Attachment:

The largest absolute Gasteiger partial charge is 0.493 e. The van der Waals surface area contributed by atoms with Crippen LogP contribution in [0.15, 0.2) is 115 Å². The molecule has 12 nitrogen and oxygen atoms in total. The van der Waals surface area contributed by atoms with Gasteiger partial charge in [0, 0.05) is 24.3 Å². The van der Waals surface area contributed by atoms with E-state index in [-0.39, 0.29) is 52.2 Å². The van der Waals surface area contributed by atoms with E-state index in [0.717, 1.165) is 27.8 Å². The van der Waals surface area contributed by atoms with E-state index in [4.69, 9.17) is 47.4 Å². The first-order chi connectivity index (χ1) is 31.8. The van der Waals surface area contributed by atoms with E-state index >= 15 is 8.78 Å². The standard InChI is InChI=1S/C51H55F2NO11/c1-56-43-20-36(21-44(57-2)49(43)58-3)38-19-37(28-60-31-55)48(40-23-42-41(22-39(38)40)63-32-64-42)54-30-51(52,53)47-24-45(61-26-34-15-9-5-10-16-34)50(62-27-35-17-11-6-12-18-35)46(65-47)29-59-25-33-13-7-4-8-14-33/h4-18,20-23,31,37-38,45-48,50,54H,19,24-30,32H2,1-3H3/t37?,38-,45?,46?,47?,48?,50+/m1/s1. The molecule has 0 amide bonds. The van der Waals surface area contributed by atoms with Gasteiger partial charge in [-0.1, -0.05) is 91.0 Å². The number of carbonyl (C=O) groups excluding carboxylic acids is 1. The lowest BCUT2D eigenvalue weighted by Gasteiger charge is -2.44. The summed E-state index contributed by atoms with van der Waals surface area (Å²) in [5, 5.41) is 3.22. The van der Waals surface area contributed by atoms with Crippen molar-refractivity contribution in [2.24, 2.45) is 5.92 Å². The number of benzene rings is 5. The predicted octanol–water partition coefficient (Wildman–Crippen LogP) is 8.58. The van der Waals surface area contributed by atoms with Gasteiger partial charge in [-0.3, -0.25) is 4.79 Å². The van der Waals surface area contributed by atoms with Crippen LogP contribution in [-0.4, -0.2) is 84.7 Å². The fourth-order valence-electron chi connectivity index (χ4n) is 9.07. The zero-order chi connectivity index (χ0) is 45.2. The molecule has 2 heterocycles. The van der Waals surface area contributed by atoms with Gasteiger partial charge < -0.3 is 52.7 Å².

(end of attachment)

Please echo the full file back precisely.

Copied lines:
The largest absolute Gasteiger partial charge is 0.493 e. The van der Waals surface area contributed by atoms with Crippen LogP contribution in [0.15, 0.2) is 115 Å². The molecule has 12 nitrogen and oxygen atoms in total. The van der Waals surface area contributed by atoms with Gasteiger partial charge in [0, 0.05) is 24.3 Å². The van der Waals surface area contributed by atoms with E-state index in [-0.39, 0.29) is 52.2 Å². The van der Waals surface area contributed by atoms with E-state index in [0.717, 1.165) is 27.8 Å². The van der Waals surface area contributed by atoms with E-state index in [4.69, 9.17) is 47.4 Å². The first-order chi connectivity index (χ1) is 31.8. The van der Waals surface area contributed by atoms with E-state index >= 15 is 8.78 Å². The standard InChI is InChI=1S/C51H55F2NO11/c1-56-43-20-36(21-44(57-2)49(43)58-3)38-19-37(28-60-31-55)48(40-23-42-41(22-39(38)40)63-32-64-42)54-30-51(52,53)47-24-45(61-26-34-15-9-5-10-16-34)50(62-27-35-17-11-6-12-18-35)46(65-47)29-59-25-33-13-7-4-8-14-33/h4-18,20-23,31,37-38,45-48,50,54H,19,24-30,32H2,1-3H3/t37?,38-,45?,46?,47?,48?,50+/m1/s1. The molecule has 0 amide bonds. The van der Waals surface area contributed by atoms with Gasteiger partial charge in [-0.1, -0.05) is 91.0 Å². The number of carbonyl (C=O) groups excluding carboxylic acids is 1. The lowest BCUT2D eigenvalue weighted by Gasteiger charge is -2.44. The summed E-state index contributed by atoms with van der Waals surface area (Å²) in [5, 5.41) is 3.22. The van der Waals surface area contributed by atoms with Crippen molar-refractivity contribution in [2.24, 2.45) is 5.92 Å². The number of benzene rings is 5. The predicted octanol–water partition coefficient (Wildman–Crippen LogP) is 8.58. The van der Waals surface area contributed by atoms with Gasteiger partial charge in [-0.3, -0.25) is 4.79 Å². The van der Waals surface area contributed by atoms with Crippen LogP contribution in [-0.4, -0.2) is 84.7 Å². The fourth-order valence-electron chi connectivity index (χ4n) is 9.07. The zero-order chi connectivity index (χ0) is 45.2. The molecule has 2 heterocycles. The van der Waals surface area contributed by atoms with Gasteiger partial charge < -0.3 is 52.7 Å².